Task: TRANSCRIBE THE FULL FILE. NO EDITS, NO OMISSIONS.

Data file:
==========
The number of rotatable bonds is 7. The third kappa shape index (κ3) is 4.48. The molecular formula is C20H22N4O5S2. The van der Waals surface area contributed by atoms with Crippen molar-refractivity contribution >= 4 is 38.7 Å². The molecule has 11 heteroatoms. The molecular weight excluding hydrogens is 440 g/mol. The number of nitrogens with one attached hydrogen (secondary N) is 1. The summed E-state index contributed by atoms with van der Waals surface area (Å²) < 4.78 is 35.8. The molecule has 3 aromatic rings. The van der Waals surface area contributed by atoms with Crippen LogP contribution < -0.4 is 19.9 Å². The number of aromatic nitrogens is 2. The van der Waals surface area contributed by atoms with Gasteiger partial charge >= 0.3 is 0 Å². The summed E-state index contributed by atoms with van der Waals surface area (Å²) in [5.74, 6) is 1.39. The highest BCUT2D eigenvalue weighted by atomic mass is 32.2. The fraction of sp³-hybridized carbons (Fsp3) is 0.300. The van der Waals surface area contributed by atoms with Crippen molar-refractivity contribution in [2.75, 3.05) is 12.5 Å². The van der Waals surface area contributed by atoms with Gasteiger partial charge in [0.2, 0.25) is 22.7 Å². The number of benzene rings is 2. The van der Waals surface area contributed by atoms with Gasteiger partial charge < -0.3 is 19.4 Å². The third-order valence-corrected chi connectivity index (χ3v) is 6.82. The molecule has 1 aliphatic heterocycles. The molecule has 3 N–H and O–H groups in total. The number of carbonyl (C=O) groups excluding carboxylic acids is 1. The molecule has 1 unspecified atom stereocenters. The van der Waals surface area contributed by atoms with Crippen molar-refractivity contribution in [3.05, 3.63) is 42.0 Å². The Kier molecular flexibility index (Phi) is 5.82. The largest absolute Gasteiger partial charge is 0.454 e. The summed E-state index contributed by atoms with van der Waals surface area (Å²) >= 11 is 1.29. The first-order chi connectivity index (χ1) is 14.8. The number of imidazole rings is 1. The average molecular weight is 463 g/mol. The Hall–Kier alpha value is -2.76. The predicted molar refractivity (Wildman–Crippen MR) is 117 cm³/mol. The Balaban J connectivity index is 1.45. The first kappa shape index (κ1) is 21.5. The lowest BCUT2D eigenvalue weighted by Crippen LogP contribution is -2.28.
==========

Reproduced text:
The number of rotatable bonds is 7. The third kappa shape index (κ3) is 4.48. The molecular formula is C20H22N4O5S2. The van der Waals surface area contributed by atoms with Crippen molar-refractivity contribution >= 4 is 38.7 Å². The molecule has 11 heteroatoms. The molecular weight excluding hydrogens is 440 g/mol. The number of nitrogens with one attached hydrogen (secondary N) is 1. The summed E-state index contributed by atoms with van der Waals surface area (Å²) < 4.78 is 35.8. The molecule has 3 aromatic rings. The van der Waals surface area contributed by atoms with Crippen LogP contribution < -0.4 is 19.9 Å². The number of aromatic nitrogens is 2. The van der Waals surface area contributed by atoms with Gasteiger partial charge >= 0.3 is 0 Å². The summed E-state index contributed by atoms with van der Waals surface area (Å²) in [5.74, 6) is 1.39. The highest BCUT2D eigenvalue weighted by atomic mass is 32.2. The fraction of sp³-hybridized carbons (Fsp3) is 0.300. The van der Waals surface area contributed by atoms with Crippen molar-refractivity contribution in [2.75, 3.05) is 12.5 Å². The van der Waals surface area contributed by atoms with Gasteiger partial charge in [0.2, 0.25) is 22.7 Å². The number of benzene rings is 2. The van der Waals surface area contributed by atoms with Gasteiger partial charge < -0.3 is 19.4 Å². The third-order valence-corrected chi connectivity index (χ3v) is 6.82. The molecule has 1 aliphatic heterocycles. The molecule has 3 N–H and O–H groups in total. The number of carbonyl (C=O) groups excluding carboxylic acids is 1. The molecule has 1 unspecified atom stereocenters. The van der Waals surface area contributed by atoms with Crippen molar-refractivity contribution in [3.05, 3.63) is 42.0 Å². The Kier molecular flexibility index (Phi) is 5.82. The largest absolute Gasteiger partial charge is 0.454 e. The summed E-state index contributed by atoms with van der Waals surface area (Å²) >= 11 is 1.29. The first-order chi connectivity index (χ1) is 14.8. The number of imidazole rings is 1. The average molecular weight is 463 g/mol. The Hall–Kier alpha value is -2.76. The predicted molar refractivity (Wildman–Crippen MR) is 117 cm³/mol. The Balaban J connectivity index is 1.45. The first kappa shape index (κ1) is 21.5. The lowest BCUT2D eigenvalue weighted by Crippen LogP contribution is -2.28.